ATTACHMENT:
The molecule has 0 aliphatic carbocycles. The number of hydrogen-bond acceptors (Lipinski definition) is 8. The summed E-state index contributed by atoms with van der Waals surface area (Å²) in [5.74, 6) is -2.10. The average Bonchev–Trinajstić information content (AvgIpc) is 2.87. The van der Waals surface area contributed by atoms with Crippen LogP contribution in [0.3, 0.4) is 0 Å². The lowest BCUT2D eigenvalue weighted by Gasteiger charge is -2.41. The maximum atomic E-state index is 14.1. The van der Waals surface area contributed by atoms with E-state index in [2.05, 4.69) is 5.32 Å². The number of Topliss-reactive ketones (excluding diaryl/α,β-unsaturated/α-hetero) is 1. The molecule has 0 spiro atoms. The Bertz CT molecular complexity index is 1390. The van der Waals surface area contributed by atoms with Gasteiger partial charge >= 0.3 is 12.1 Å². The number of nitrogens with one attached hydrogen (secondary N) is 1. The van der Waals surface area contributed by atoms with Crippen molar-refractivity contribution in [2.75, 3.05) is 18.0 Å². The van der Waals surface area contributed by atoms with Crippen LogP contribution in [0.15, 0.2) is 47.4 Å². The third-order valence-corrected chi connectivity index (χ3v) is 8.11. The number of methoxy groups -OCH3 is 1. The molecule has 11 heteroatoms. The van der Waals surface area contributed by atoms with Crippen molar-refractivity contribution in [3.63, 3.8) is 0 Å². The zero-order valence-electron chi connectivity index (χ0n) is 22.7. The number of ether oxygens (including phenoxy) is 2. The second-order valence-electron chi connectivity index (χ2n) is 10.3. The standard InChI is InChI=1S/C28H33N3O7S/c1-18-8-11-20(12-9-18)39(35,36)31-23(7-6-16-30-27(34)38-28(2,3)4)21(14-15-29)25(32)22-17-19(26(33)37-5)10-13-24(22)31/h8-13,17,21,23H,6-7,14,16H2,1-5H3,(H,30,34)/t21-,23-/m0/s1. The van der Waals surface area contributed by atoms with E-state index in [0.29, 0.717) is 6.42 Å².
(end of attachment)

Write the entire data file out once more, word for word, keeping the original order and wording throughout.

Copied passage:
The molecule has 0 aliphatic carbocycles. The number of hydrogen-bond acceptors (Lipinski definition) is 8. The summed E-state index contributed by atoms with van der Waals surface area (Å²) in [5.74, 6) is -2.10. The average Bonchev–Trinajstić information content (AvgIpc) is 2.87. The van der Waals surface area contributed by atoms with Crippen LogP contribution in [0.3, 0.4) is 0 Å². The lowest BCUT2D eigenvalue weighted by Gasteiger charge is -2.41. The maximum atomic E-state index is 14.1. The van der Waals surface area contributed by atoms with E-state index in [2.05, 4.69) is 5.32 Å². The number of Topliss-reactive ketones (excluding diaryl/α,β-unsaturated/α-hetero) is 1. The molecule has 0 spiro atoms. The Bertz CT molecular complexity index is 1390. The van der Waals surface area contributed by atoms with Gasteiger partial charge >= 0.3 is 12.1 Å². The number of nitrogens with one attached hydrogen (secondary N) is 1. The van der Waals surface area contributed by atoms with Crippen molar-refractivity contribution in [2.75, 3.05) is 18.0 Å². The van der Waals surface area contributed by atoms with Crippen LogP contribution in [0.15, 0.2) is 47.4 Å². The third-order valence-corrected chi connectivity index (χ3v) is 8.11. The number of methoxy groups -OCH3 is 1. The molecule has 11 heteroatoms. The van der Waals surface area contributed by atoms with Crippen molar-refractivity contribution in [3.63, 3.8) is 0 Å². The zero-order valence-electron chi connectivity index (χ0n) is 22.7. The number of ether oxygens (including phenoxy) is 2. The second-order valence-electron chi connectivity index (χ2n) is 10.3. The standard InChI is InChI=1S/C28H33N3O7S/c1-18-8-11-20(12-9-18)39(35,36)31-23(7-6-16-30-27(34)38-28(2,3)4)21(14-15-29)25(32)22-17-19(26(33)37-5)10-13-24(22)31/h8-13,17,21,23H,6-7,14,16H2,1-5H3,(H,30,34)/t21-,23-/m0/s1. The van der Waals surface area contributed by atoms with E-state index in [0.29, 0.717) is 6.42 Å².